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Not everyone has the desire to follow the ups and downs of the stock market. Thankfully, there are a handful of companies out there that investors can safely take a hands-off approach to owning. Want proof? Here are two stocks that I think are great buy-and-hold candidates for shareholders who don't want to constantly watch the markets.
Riding the demographics trend
Every day roughly 10,000 baby boomers turn 65, which is a trend that is expected to persist for the next 13 years. Numbers like that should keep the demand for prescription drugs rising for decades to come, which is a great reason to buy shares of CVS Health (NYSE: CVS).
Most investors are aware that CVS Health operates one of the largest chains of retail pharmacy stores, but the lion's share of the company's revenue actually comes from its
This business is booming for CVS, with sales
Image source: CVS Health.
Beyond the PBM business, CVS Health also has a number of initiatives in place to continue to make its retail stores even more profitable. A good example of this is its nationwide rollout of "MinuteClinics," which are in-store clinics that provide basic healthcare services for a fee that is usually much lower than a trip to the emergency room or doctor's office. These clinics are a big hit with customers and are driving incremental visits to the stores, which is helping to drive same-store sales ever higher.
Add it all up and CVS has multiple growth drivers in place that should keep profits growing for years on end. That makes this stock an ideal choice for shareholders who don't want to have to follow the company's every move.
The house that Buffett built
Perhaps the ultimate example of a stock that you can take a hands-off approach to owning is Berkshire Hathaway (NYSE: BRK-A) (NYSE: BRK-B). This company is so big and so well diversified that buying shares can be likened to owning a diversified mutual fund with a terrific manager at the helm.
The long-term thesis for owning Berkshire is simple enough to understand -- over time, the company's various businesses will churn out copious amounts of cash flow that management will then use to buy even more businesses. This simple playbook has helped grow Berkshire's book value substantially over the last few decades.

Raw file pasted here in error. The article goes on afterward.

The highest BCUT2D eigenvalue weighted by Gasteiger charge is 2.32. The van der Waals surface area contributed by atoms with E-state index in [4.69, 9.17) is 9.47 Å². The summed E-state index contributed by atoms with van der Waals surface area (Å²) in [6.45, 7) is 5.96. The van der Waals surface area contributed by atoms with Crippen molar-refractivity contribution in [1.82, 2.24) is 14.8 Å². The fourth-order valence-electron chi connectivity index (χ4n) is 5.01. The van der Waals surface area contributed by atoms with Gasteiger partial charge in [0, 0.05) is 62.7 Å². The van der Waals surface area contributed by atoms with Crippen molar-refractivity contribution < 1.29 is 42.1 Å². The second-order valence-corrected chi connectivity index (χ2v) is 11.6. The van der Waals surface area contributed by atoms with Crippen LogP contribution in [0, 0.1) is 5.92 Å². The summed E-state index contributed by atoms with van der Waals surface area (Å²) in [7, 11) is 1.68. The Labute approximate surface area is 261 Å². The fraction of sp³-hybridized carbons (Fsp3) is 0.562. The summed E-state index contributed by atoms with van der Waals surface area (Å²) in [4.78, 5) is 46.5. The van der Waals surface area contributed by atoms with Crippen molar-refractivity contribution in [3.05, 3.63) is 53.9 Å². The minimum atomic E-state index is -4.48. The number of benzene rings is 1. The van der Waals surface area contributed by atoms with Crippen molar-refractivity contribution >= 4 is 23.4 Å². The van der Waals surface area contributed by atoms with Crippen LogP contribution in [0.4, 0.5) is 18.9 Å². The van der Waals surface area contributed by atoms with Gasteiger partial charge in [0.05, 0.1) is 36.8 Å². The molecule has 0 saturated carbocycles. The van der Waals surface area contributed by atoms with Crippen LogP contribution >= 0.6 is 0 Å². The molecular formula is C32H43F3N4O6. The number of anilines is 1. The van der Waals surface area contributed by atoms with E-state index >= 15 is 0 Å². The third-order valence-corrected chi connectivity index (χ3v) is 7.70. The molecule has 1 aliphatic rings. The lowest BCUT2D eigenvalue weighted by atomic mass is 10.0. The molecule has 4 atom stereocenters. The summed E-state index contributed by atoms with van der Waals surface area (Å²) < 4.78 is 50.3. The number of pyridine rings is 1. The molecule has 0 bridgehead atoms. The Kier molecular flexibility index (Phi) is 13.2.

While growth by acquisition can be a risky strategy, Berkshire has a strong history of bringing new businesses into the fold without missing a beat. How? The secret is that Buffett lets the acquired companies continue to function as independent entities. His philosophy is to simply buy great businesses that are led by great managers and then stay out of their way. That's how Berkshire is able to own dozens of businesses that collectively employ more than 360,000 people while only maintaining a staff of 25 people at its headquarters.
Shareholders who take the long view should be able to count on Buffett and company continuing to add more and more businesses to the empire. In turn, the company's book value should march steadily higher for decades to come.
The Foolish bottom line
These two stocks are great examples of businesses that can be safely owned with minimal amounts of homework. My suggestion would be to buy each, and then briefly read through their quarterly reports to make sure the long-term thesis for each is still on track. That's about as hands-off as it gets.
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The Motley Fool owns shares of and recommends Berkshire Hathaway (B shares). The Motley Fool recommends CVS Health. Try any of our Foolish newsletter services